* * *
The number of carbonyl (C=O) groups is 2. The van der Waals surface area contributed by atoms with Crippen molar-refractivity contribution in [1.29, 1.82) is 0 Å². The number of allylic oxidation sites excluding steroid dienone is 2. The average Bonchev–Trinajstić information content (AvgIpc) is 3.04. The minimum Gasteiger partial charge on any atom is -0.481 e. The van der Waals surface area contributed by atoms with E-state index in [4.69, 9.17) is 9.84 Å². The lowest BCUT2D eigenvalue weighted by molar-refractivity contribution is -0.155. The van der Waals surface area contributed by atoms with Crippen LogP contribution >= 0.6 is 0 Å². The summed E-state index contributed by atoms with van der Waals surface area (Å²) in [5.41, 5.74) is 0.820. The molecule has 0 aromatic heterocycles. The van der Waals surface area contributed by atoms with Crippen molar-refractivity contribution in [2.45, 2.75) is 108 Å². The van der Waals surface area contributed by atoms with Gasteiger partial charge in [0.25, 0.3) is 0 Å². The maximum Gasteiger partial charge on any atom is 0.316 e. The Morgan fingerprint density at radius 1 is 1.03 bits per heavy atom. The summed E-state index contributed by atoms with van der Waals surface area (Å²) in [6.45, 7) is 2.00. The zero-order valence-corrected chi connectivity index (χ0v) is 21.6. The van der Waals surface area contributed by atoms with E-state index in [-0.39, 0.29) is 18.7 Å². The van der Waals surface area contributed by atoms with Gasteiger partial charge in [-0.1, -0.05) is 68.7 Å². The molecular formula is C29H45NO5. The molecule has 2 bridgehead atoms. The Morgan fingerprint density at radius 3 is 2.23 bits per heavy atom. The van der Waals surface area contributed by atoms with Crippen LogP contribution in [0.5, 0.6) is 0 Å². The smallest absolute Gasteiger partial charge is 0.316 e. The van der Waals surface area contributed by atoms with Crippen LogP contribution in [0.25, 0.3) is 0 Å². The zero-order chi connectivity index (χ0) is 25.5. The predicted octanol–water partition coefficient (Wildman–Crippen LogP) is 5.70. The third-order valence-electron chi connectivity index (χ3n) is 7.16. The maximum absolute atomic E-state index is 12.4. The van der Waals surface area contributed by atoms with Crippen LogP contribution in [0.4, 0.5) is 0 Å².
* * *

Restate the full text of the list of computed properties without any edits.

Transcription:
The number of carbonyl (C=O) groups is 2. The van der Waals surface area contributed by atoms with Crippen molar-refractivity contribution in [1.29, 1.82) is 0 Å². The number of allylic oxidation sites excluding steroid dienone is 2. The average Bonchev–Trinajstić information content (AvgIpc) is 3.04. The minimum Gasteiger partial charge on any atom is -0.481 e. The van der Waals surface area contributed by atoms with E-state index in [4.69, 9.17) is 9.84 Å². The lowest BCUT2D eigenvalue weighted by molar-refractivity contribution is -0.155. The van der Waals surface area contributed by atoms with Crippen LogP contribution >= 0.6 is 0 Å². The summed E-state index contributed by atoms with van der Waals surface area (Å²) in [5.41, 5.74) is 0.820. The molecule has 0 aromatic heterocycles. The van der Waals surface area contributed by atoms with Crippen molar-refractivity contribution in [2.45, 2.75) is 108 Å². The van der Waals surface area contributed by atoms with Gasteiger partial charge in [0.25, 0.3) is 0 Å². The maximum Gasteiger partial charge on any atom is 0.316 e. The Morgan fingerprint density at radius 1 is 1.03 bits per heavy atom. The summed E-state index contributed by atoms with van der Waals surface area (Å²) in [6.45, 7) is 2.00. The zero-order valence-corrected chi connectivity index (χ0v) is 21.6. The van der Waals surface area contributed by atoms with E-state index in [-0.39, 0.29) is 18.7 Å². The van der Waals surface area contributed by atoms with Gasteiger partial charge in [-0.1, -0.05) is 68.7 Å². The molecular formula is C29H45NO5. The molecule has 2 bridgehead atoms. The Morgan fingerprint density at radius 3 is 2.23 bits per heavy atom. The van der Waals surface area contributed by atoms with Crippen LogP contribution in [0.5, 0.6) is 0 Å². The smallest absolute Gasteiger partial charge is 0.316 e. The van der Waals surface area contributed by atoms with Crippen LogP contribution in [0.25, 0.3) is 0 Å². The zero-order chi connectivity index (χ0) is 25.5. The predicted octanol–water partition coefficient (Wildman–Crippen LogP) is 5.70. The third-order valence-electron chi connectivity index (χ3n) is 7.16. The maximum absolute atomic E-state index is 12.4. The van der Waals surface area contributed by atoms with Crippen LogP contribution in [0.4, 0.5) is 0 Å².